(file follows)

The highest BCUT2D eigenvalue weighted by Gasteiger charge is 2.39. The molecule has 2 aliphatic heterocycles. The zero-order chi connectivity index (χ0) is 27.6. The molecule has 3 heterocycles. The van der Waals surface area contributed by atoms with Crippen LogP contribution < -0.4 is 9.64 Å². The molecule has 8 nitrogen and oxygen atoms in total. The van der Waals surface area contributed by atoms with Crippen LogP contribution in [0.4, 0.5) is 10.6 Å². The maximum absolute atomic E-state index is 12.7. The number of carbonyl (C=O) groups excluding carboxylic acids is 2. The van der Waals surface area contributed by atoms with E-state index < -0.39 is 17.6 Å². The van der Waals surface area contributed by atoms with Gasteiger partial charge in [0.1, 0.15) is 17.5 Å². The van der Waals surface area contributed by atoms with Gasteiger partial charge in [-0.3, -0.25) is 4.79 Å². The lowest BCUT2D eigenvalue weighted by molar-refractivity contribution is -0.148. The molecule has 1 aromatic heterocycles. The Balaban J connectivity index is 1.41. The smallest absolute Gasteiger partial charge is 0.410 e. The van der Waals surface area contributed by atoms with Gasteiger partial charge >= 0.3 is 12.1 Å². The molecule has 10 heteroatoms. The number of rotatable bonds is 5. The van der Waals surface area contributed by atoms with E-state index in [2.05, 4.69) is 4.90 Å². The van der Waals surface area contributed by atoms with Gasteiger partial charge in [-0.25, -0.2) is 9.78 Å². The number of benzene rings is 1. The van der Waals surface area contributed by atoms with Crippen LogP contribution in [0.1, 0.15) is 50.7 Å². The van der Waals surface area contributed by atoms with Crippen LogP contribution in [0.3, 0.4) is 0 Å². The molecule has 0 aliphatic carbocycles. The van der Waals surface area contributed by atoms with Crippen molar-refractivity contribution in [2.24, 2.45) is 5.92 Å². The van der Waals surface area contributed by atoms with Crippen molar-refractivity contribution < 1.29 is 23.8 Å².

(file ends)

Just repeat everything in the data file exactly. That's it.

The highest BCUT2D eigenvalue weighted by Gasteiger charge is 2.39. The molecule has 2 aliphatic heterocycles. The zero-order chi connectivity index (χ0) is 27.6. The molecule has 3 heterocycles. The van der Waals surface area contributed by atoms with Crippen LogP contribution < -0.4 is 9.64 Å². The molecule has 8 nitrogen and oxygen atoms in total. The van der Waals surface area contributed by atoms with Crippen LogP contribution in [0.4, 0.5) is 10.6 Å². The maximum absolute atomic E-state index is 12.7. The number of carbonyl (C=O) groups excluding carboxylic acids is 2. The van der Waals surface area contributed by atoms with E-state index < -0.39 is 17.6 Å². The van der Waals surface area contributed by atoms with Gasteiger partial charge in [0.1, 0.15) is 17.5 Å². The van der Waals surface area contributed by atoms with Gasteiger partial charge in [-0.3, -0.25) is 4.79 Å². The lowest BCUT2D eigenvalue weighted by molar-refractivity contribution is -0.148. The molecule has 1 aromatic heterocycles. The Balaban J connectivity index is 1.41. The smallest absolute Gasteiger partial charge is 0.410 e. The van der Waals surface area contributed by atoms with Gasteiger partial charge >= 0.3 is 12.1 Å². The molecule has 10 heteroatoms. The number of rotatable bonds is 5. The van der Waals surface area contributed by atoms with E-state index in [2.05, 4.69) is 4.90 Å². The van der Waals surface area contributed by atoms with Gasteiger partial charge in [-0.25, -0.2) is 9.78 Å². The number of benzene rings is 1. The van der Waals surface area contributed by atoms with Crippen LogP contribution in [0.1, 0.15) is 50.7 Å². The van der Waals surface area contributed by atoms with Crippen LogP contribution in [0.3, 0.4) is 0 Å². The molecule has 0 aliphatic carbocycles. The van der Waals surface area contributed by atoms with Crippen molar-refractivity contribution in [2.24, 2.45) is 5.92 Å². The van der Waals surface area contributed by atoms with Crippen molar-refractivity contribution < 1.29 is 23.8 Å².